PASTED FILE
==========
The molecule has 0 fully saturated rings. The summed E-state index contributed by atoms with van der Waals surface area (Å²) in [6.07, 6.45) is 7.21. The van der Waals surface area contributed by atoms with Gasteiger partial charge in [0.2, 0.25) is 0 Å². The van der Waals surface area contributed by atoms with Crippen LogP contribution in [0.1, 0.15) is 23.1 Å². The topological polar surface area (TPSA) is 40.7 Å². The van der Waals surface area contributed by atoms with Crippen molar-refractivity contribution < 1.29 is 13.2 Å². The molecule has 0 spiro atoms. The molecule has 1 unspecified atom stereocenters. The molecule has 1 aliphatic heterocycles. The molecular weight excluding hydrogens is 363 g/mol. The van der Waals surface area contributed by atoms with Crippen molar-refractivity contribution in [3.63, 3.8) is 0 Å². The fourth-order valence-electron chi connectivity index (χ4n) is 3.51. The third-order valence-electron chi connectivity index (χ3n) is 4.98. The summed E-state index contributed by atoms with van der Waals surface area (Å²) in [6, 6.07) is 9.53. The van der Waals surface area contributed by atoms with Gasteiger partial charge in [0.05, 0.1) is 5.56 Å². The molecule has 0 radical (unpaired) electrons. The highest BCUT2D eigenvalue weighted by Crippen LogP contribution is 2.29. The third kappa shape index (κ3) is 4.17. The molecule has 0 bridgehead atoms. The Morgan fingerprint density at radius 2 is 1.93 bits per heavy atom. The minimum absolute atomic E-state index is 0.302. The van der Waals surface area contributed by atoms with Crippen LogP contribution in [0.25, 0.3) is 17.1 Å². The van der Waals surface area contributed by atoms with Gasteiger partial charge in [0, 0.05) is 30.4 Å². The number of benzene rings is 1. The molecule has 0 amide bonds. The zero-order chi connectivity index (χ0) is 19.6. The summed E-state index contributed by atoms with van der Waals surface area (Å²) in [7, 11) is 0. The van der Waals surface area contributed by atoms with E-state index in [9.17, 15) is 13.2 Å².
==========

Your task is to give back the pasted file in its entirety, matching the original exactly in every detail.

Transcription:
The molecule has 0 fully saturated rings. The summed E-state index contributed by atoms with van der Waals surface area (Å²) in [6.07, 6.45) is 7.21. The van der Waals surface area contributed by atoms with Gasteiger partial charge in [0.2, 0.25) is 0 Å². The van der Waals surface area contributed by atoms with Crippen LogP contribution in [0.1, 0.15) is 23.1 Å². The topological polar surface area (TPSA) is 40.7 Å². The van der Waals surface area contributed by atoms with Crippen molar-refractivity contribution < 1.29 is 13.2 Å². The molecule has 0 spiro atoms. The molecule has 1 unspecified atom stereocenters. The molecule has 1 aliphatic heterocycles. The molecular weight excluding hydrogens is 363 g/mol. The van der Waals surface area contributed by atoms with Crippen molar-refractivity contribution in [3.63, 3.8) is 0 Å². The fourth-order valence-electron chi connectivity index (χ4n) is 3.51. The third-order valence-electron chi connectivity index (χ3n) is 4.98. The summed E-state index contributed by atoms with van der Waals surface area (Å²) in [6, 6.07) is 9.53. The van der Waals surface area contributed by atoms with Gasteiger partial charge in [0.05, 0.1) is 5.56 Å². The molecule has 0 radical (unpaired) electrons. The highest BCUT2D eigenvalue weighted by Crippen LogP contribution is 2.29. The third kappa shape index (κ3) is 4.17. The molecule has 0 bridgehead atoms. The Morgan fingerprint density at radius 2 is 1.93 bits per heavy atom. The minimum absolute atomic E-state index is 0.302. The van der Waals surface area contributed by atoms with Crippen LogP contribution in [0.25, 0.3) is 17.1 Å². The van der Waals surface area contributed by atoms with Gasteiger partial charge in [0, 0.05) is 30.4 Å². The number of benzene rings is 1. The molecule has 0 amide bonds. The zero-order chi connectivity index (χ0) is 19.6. The summed E-state index contributed by atoms with van der Waals surface area (Å²) in [7, 11) is 0. The van der Waals surface area contributed by atoms with E-state index in [9.17, 15) is 13.2 Å².